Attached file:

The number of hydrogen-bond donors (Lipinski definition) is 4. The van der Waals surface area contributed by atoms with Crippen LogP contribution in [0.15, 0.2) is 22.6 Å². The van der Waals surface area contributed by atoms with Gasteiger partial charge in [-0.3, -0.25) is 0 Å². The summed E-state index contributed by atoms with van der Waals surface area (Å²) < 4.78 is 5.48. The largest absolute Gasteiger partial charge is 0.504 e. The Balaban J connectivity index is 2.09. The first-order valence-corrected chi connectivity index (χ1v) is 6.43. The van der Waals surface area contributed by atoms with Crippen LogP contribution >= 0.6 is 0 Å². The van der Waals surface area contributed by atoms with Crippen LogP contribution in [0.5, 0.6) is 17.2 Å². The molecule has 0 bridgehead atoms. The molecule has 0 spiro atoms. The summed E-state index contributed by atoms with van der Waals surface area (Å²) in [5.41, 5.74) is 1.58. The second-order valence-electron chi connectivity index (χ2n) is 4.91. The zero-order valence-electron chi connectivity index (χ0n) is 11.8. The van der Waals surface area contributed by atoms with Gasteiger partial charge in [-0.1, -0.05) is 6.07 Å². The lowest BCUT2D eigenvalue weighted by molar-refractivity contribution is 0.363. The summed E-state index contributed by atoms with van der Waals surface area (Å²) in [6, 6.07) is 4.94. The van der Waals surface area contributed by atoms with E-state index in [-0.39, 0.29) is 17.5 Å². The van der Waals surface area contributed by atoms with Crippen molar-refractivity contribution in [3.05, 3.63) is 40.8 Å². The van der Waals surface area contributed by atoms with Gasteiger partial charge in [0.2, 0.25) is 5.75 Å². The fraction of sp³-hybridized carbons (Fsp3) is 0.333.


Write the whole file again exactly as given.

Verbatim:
The number of hydrogen-bond donors (Lipinski definition) is 4. The van der Waals surface area contributed by atoms with Crippen LogP contribution in [0.15, 0.2) is 22.6 Å². The van der Waals surface area contributed by atoms with Gasteiger partial charge in [-0.3, -0.25) is 0 Å². The summed E-state index contributed by atoms with van der Waals surface area (Å²) < 4.78 is 5.48. The largest absolute Gasteiger partial charge is 0.504 e. The Balaban J connectivity index is 2.09. The first-order valence-corrected chi connectivity index (χ1v) is 6.43. The van der Waals surface area contributed by atoms with Crippen LogP contribution >= 0.6 is 0 Å². The van der Waals surface area contributed by atoms with Crippen LogP contribution in [0.5, 0.6) is 17.2 Å². The molecule has 0 bridgehead atoms. The molecule has 0 spiro atoms. The summed E-state index contributed by atoms with van der Waals surface area (Å²) in [5.41, 5.74) is 1.58. The second-order valence-electron chi connectivity index (χ2n) is 4.91. The zero-order valence-electron chi connectivity index (χ0n) is 11.8. The van der Waals surface area contributed by atoms with Gasteiger partial charge in [-0.1, -0.05) is 6.07 Å². The lowest BCUT2D eigenvalue weighted by molar-refractivity contribution is 0.363. The summed E-state index contributed by atoms with van der Waals surface area (Å²) in [6, 6.07) is 4.94. The van der Waals surface area contributed by atoms with E-state index in [-0.39, 0.29) is 17.5 Å². The van der Waals surface area contributed by atoms with Crippen molar-refractivity contribution in [3.05, 3.63) is 40.8 Å². The van der Waals surface area contributed by atoms with Gasteiger partial charge in [0.2, 0.25) is 5.75 Å². The fraction of sp³-hybridized carbons (Fsp3) is 0.333.